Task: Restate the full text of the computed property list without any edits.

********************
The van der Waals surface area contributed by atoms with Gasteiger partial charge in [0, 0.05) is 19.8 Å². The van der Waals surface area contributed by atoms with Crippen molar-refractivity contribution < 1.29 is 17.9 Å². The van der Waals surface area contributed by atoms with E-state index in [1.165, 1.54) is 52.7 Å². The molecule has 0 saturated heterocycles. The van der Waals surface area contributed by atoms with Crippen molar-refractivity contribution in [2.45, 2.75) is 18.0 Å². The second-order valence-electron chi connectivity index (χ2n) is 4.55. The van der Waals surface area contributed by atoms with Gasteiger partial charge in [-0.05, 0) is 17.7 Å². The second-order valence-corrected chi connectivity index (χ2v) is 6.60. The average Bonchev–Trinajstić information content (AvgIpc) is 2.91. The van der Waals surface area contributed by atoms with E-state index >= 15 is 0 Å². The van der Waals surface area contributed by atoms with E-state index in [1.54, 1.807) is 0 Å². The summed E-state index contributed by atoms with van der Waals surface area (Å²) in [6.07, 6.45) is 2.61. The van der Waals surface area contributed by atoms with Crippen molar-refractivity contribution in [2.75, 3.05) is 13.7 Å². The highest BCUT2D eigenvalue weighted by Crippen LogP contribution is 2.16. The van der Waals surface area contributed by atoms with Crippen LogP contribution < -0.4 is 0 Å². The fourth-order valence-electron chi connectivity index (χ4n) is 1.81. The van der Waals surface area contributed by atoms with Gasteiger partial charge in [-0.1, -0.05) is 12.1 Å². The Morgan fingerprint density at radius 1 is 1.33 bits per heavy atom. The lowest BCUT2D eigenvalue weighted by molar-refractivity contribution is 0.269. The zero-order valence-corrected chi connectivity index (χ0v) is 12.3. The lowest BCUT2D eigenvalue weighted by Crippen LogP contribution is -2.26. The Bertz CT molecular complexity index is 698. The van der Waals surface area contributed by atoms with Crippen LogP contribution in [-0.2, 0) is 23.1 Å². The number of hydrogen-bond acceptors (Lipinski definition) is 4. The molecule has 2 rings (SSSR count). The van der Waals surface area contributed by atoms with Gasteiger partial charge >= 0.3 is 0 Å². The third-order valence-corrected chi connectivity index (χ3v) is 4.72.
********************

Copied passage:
The van der Waals surface area contributed by atoms with Gasteiger partial charge in [0, 0.05) is 19.8 Å². The van der Waals surface area contributed by atoms with Crippen molar-refractivity contribution < 1.29 is 17.9 Å². The van der Waals surface area contributed by atoms with E-state index in [1.165, 1.54) is 52.7 Å². The molecule has 0 saturated heterocycles. The van der Waals surface area contributed by atoms with Crippen molar-refractivity contribution in [2.45, 2.75) is 18.0 Å². The second-order valence-electron chi connectivity index (χ2n) is 4.55. The van der Waals surface area contributed by atoms with Gasteiger partial charge in [-0.05, 0) is 17.7 Å². The second-order valence-corrected chi connectivity index (χ2v) is 6.60. The average Bonchev–Trinajstić information content (AvgIpc) is 2.91. The van der Waals surface area contributed by atoms with E-state index >= 15 is 0 Å². The van der Waals surface area contributed by atoms with E-state index in [1.54, 1.807) is 0 Å². The summed E-state index contributed by atoms with van der Waals surface area (Å²) in [6.07, 6.45) is 2.61. The van der Waals surface area contributed by atoms with Crippen molar-refractivity contribution in [2.75, 3.05) is 13.7 Å². The highest BCUT2D eigenvalue weighted by Crippen LogP contribution is 2.16. The van der Waals surface area contributed by atoms with Crippen LogP contribution < -0.4 is 0 Å². The fourth-order valence-electron chi connectivity index (χ4n) is 1.81. The van der Waals surface area contributed by atoms with Gasteiger partial charge in [-0.1, -0.05) is 12.1 Å². The Morgan fingerprint density at radius 1 is 1.33 bits per heavy atom. The lowest BCUT2D eigenvalue weighted by molar-refractivity contribution is 0.269. The zero-order valence-corrected chi connectivity index (χ0v) is 12.3. The lowest BCUT2D eigenvalue weighted by Crippen LogP contribution is -2.26. The Bertz CT molecular complexity index is 698. The van der Waals surface area contributed by atoms with Crippen LogP contribution in [-0.2, 0) is 23.1 Å². The number of hydrogen-bond acceptors (Lipinski definition) is 4. The molecule has 2 rings (SSSR count). The van der Waals surface area contributed by atoms with Gasteiger partial charge >= 0.3 is 0 Å². The third-order valence-corrected chi connectivity index (χ3v) is 4.72.